Beef, Clementine, and Tuscan Kale Stir-Fry
- zest and juice of 2 clementines or 1 orange or tangerine*
- 1 tablespoon mirin
- 1/4 cup rice wine
- 1 teaspoon garlic minced
- 1 tablespoon fresh ginger grated or minced
- 2 teaspoons sesame oil divided use
- 1 pound lean beef trimmed of fat, sliced very thin*
- 1 bunch lacinto kale or 5 ounces baby spinach*
- 4 small clementines or other small seedless tangerines peeled and sectioned*
- 1 red bell pepper julienned
- 1 medium sweet onion such as vidalia, sliced
- 2 tablespoons vegetable canola, or peanut oil
- 1 teaspoon sriracha
- 1/3 cup beef broth
- 1 tablespoon tamari *
- 2 teaspoons cornstarch
- 4 tablespoons roasted cashews
To a medium prep bowl, add the zest and citrus juice, mirin, rice wine, garlic, ginger, and 1 teaspoon of the sesame oil. Whisk together. Add the thin-sliced beef.
Start your rice (takes 20 minutes).
Prep the clementines and vegetables.
Heat a wok over high heat. Add a +/- oil. Using a spider or slotted spoon, add the marinaded beef (with most of the marinade remaining in the bowl) to the hot wok. Stir fry until almost cooked (1 to 2 minutes depending on heat level). Remove beef and juices to a clean bowl, and set aside.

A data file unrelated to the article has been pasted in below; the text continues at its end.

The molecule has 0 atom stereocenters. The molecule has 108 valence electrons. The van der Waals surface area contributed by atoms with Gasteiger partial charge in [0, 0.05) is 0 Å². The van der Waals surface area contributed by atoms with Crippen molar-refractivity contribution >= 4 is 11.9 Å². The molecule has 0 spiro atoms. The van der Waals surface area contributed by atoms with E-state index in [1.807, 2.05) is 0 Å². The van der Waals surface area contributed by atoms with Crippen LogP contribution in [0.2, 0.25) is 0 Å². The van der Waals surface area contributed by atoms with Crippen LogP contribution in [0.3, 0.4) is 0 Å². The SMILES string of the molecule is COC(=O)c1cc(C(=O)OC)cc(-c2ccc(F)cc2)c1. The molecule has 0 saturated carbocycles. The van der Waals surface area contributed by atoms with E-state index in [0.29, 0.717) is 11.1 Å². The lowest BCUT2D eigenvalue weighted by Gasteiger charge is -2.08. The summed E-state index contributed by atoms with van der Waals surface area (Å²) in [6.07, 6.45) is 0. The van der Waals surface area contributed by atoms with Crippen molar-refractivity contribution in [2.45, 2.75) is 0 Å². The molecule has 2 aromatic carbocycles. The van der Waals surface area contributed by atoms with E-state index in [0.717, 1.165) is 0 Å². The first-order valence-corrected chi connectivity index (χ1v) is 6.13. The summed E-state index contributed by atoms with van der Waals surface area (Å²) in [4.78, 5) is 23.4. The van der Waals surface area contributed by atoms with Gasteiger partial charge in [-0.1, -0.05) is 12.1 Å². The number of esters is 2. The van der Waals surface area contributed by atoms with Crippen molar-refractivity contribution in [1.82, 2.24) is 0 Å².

Whisk the sriracha, beef broth, tamari, and corn starch into the remaining marinade
Wipe the wok out with a paper towel if necessary, add a bit more vegetable oil and the remaining teaspoon of sesame oil. If using kale, start with the kale first. If using spinach, add last. Stir-fry the kale 3 to 4 minutes before adding the red bell pepper and sweet onion. Stir-fry 2 to 3 additional minutes, add the beef back in, pour the sauce over, and stir well to combine.
Add the clementines and spinach (if using). Stir to incorporate.
Serve the stir-fry on a bed of rice, and garnish with toasted cashews.
You'll want to stick with a very small tangerine or orange for the stir-fry. If you use something larger, you may want to cut the sections into manageable bite-sized pieces. For the marinade, any orange or tangerine is fine.
I choose a lean cut of beef for this due to dietary concerns. Sirloin and flank are great options. Use a sharp knife to trim any fat. Also, a partially frozen piece of meat is far easier to trim and slice thin!
As I mentioned in the post, I've done this with Tuscan kale and with baby spinach. We loved both, but the kale edged out the spinach. We liked the bitterness against the sweet citrus. You could probably use chard as well, though I've not tried it. Keep in mind the time your chosen greens need to cook, and add them to the dish accordingly. Kale that is young doesn't need the ribs removed if it is stir-fried for several minutes. Also, the leaves are more robust that spinach.
Tamari is made from miso, and is typically gluten free and has more depth. Soy sauce is a fine substitute. If you don't have mirin (sweetened rice wine), you can substitute a teaspoon of honey or brown sugar, or omit entirely. If you don't have rice wine, dry sherry is a good substitute.
Macro Nutrients (Stir-Fry only, from MyFitnessPal): 453 calories; 27 g protein, 26 g fat, 27 g carbohydrates